Microprocessor with DNA (illustration). Scientists have developed and constructed an advanced biological transducer, a computing machine capable of manipulating genetic codes, and using the output as new input for subsequent computations (Credit: © Giovanni Cancemi / Fotolia)

Microprocessor with DNA (illustration). Scientists have developed and constructed an advanced biological transducer, a computing machine capable of manipulating genetic codes, and using the output as new input for subsequent computations (Credit: © Giovanni Cancemi / Fotolia)

Researchers at  the Technion-Israel Institute of Technology have devised an advanced biological transducer capable of manipulating genetic information and using the output as new input for sequential computations. Their findings serve as a new step forward for current efforts that might one day serve to create new biotech possibilities like individual gene therapy and cloning.

In a sense, all biological beings are walking, breathing computers – biomolecular computers. Each of the countless molecules that comprise our body communicate with one another in a logical manner that can be described and predicted. The input is a molecule that undergoes specific, programmed changes, following a specific set of rules (software) and the output of this chemical computation process is another well defined molecule.

Synthetic biomolecular computer are of great interest to scientists because they offer the possibility of actively manipulating biological systems and even living organisms. The fact that no interface is required makes them extremely appealing, since everything including “hardware”, “software” and information (input and output) are actually molecules that interact with one another in a cascade of programmable chemical events.

“Our results show a novel, synthetic designed computing machine that computes iteratively and produces biologically relevant results,” says lead researcher Prof. Ehud Keinan of the Technion Schulich Faculty of Chemistry. “In addition to enhanced computation power, this DNA-based transducer offers multiple benefits, including the ability to read and transform genetic information, miniaturization to the molecular scale, and the aptitude to produce computational results that interact directly with living organisms.”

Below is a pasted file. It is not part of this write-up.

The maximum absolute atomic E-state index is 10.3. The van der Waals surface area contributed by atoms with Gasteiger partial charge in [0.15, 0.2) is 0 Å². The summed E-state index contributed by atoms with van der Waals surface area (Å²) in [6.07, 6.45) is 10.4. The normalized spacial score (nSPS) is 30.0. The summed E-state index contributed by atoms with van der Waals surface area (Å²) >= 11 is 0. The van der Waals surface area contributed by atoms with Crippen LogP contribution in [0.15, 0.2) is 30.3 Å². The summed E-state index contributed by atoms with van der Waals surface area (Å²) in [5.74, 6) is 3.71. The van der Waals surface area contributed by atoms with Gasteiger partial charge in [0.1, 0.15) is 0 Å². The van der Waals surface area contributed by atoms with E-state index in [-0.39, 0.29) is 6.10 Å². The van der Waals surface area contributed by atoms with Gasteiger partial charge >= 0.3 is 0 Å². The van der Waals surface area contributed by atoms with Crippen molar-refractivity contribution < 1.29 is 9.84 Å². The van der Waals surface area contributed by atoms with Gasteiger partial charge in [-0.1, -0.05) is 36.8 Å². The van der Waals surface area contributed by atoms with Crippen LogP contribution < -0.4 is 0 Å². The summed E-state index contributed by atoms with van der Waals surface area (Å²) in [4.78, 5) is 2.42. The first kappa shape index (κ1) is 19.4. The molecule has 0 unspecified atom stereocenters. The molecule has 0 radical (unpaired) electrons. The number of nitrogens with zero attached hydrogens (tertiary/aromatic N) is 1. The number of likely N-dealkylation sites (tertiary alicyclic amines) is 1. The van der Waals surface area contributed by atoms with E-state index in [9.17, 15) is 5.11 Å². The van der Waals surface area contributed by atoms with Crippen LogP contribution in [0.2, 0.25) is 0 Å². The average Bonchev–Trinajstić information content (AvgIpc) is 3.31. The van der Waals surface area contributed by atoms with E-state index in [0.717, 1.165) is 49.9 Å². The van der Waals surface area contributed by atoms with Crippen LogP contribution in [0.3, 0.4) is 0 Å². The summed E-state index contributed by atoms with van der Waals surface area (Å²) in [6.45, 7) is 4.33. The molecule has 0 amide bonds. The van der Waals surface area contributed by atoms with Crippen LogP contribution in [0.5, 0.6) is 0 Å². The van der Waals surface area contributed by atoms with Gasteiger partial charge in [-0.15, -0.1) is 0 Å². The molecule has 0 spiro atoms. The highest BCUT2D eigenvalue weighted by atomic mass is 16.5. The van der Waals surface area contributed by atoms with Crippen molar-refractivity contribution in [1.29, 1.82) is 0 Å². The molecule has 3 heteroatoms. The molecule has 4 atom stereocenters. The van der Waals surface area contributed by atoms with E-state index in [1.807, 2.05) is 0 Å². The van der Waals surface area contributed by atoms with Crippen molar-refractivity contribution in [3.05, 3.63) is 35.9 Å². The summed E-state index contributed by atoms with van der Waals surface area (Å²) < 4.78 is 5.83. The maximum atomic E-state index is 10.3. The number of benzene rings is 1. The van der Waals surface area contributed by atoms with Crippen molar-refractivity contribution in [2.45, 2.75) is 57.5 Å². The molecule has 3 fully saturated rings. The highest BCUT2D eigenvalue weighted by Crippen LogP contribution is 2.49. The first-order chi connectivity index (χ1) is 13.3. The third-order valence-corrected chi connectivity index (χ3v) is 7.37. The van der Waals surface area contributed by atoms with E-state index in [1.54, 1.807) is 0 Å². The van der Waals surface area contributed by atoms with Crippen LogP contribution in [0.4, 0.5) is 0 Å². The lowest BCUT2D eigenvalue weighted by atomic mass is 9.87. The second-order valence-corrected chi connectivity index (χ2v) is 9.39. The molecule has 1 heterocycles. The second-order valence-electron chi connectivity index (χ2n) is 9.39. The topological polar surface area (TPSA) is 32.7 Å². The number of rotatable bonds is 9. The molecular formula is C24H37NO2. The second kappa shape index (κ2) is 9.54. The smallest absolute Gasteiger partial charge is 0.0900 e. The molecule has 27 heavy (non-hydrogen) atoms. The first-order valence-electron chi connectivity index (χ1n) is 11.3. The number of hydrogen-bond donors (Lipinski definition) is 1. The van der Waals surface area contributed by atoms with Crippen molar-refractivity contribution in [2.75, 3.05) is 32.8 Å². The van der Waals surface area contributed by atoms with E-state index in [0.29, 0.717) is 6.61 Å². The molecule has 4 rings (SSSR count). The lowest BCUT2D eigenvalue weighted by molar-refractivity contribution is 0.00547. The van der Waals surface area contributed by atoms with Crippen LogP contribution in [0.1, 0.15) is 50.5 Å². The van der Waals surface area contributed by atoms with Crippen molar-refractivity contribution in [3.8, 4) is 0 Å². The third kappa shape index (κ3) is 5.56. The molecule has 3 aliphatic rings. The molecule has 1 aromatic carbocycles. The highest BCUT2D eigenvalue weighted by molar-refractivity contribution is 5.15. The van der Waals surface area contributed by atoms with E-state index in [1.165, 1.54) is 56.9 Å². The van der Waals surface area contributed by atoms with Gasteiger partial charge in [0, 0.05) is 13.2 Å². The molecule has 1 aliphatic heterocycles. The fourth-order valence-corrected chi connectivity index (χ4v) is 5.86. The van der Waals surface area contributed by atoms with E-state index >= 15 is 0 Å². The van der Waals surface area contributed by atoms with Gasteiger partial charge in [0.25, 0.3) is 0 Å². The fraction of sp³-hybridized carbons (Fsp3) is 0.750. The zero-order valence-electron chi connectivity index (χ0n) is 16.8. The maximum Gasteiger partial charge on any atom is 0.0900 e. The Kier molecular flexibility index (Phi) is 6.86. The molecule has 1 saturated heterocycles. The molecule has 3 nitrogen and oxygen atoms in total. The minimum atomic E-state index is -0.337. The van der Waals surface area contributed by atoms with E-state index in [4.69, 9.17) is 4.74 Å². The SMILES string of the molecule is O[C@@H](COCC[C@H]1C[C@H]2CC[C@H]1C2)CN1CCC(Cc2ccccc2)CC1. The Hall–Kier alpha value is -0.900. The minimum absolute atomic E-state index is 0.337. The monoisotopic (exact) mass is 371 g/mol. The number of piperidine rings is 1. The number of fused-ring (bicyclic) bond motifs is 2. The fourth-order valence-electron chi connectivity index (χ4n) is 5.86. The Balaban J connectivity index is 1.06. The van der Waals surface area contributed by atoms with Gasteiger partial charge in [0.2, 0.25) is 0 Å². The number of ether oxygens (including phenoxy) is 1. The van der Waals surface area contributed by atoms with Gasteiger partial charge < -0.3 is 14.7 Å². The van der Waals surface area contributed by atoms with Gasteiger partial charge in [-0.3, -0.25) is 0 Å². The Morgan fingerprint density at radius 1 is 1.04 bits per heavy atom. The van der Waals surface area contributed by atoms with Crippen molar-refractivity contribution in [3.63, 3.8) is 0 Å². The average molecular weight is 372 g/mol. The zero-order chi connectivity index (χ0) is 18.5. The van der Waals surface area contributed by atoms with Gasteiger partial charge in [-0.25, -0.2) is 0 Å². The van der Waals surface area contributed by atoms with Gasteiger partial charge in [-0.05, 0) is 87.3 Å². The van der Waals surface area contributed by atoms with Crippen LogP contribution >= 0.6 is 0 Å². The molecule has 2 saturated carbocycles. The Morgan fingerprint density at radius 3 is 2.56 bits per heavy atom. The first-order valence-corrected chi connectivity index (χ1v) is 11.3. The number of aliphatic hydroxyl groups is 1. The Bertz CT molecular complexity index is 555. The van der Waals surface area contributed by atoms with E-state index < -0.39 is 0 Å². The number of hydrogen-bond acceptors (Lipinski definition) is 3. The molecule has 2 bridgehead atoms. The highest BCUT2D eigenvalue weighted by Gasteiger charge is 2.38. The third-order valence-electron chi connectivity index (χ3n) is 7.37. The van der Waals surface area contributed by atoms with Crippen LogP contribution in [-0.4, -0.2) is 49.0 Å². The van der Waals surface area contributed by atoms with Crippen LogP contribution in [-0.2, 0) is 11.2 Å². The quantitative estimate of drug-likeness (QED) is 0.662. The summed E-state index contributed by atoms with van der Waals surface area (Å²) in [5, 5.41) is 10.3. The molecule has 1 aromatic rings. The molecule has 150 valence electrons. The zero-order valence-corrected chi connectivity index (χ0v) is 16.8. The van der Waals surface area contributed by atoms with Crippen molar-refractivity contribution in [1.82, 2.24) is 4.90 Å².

The transducer could be used on genetic material to evaluate and detect specific sequences, and to alter and algorithmically process genetic code. Similar devices, says Prof. Keinan, could be applied for other computational problems. Strides in this direction have become ever fruitful, actually. In 2011 researches from the Weizmann Institute of Science in Rehovot, Israel, developed a biomolecular computer that could autonomously sense many different types of molecules simultaneously. Just a few months ago, the first working biological transistor was unveiled by Stanford researchers, allowing computers to function inside living cells, something we’ve been waiting for many years.

“All biological systems, and even entire living organisms, are natural molecular computers. Every one of us is a biomolecular computer, that is, a machine in which all components are molecules “talking” to one another in a logical manner. The hardware and software are complex biological molecules that activate one another to carry out some predetermined chemical tasks. The input is a molecule that undergoes specific, programmed changes, following a specific set of rules (software) and the output of this chemical computation process is another well defined molecule.”

The Israeli researchers’ findings  were reported in the journal Chemistry & Biology (Cell Press). [source]

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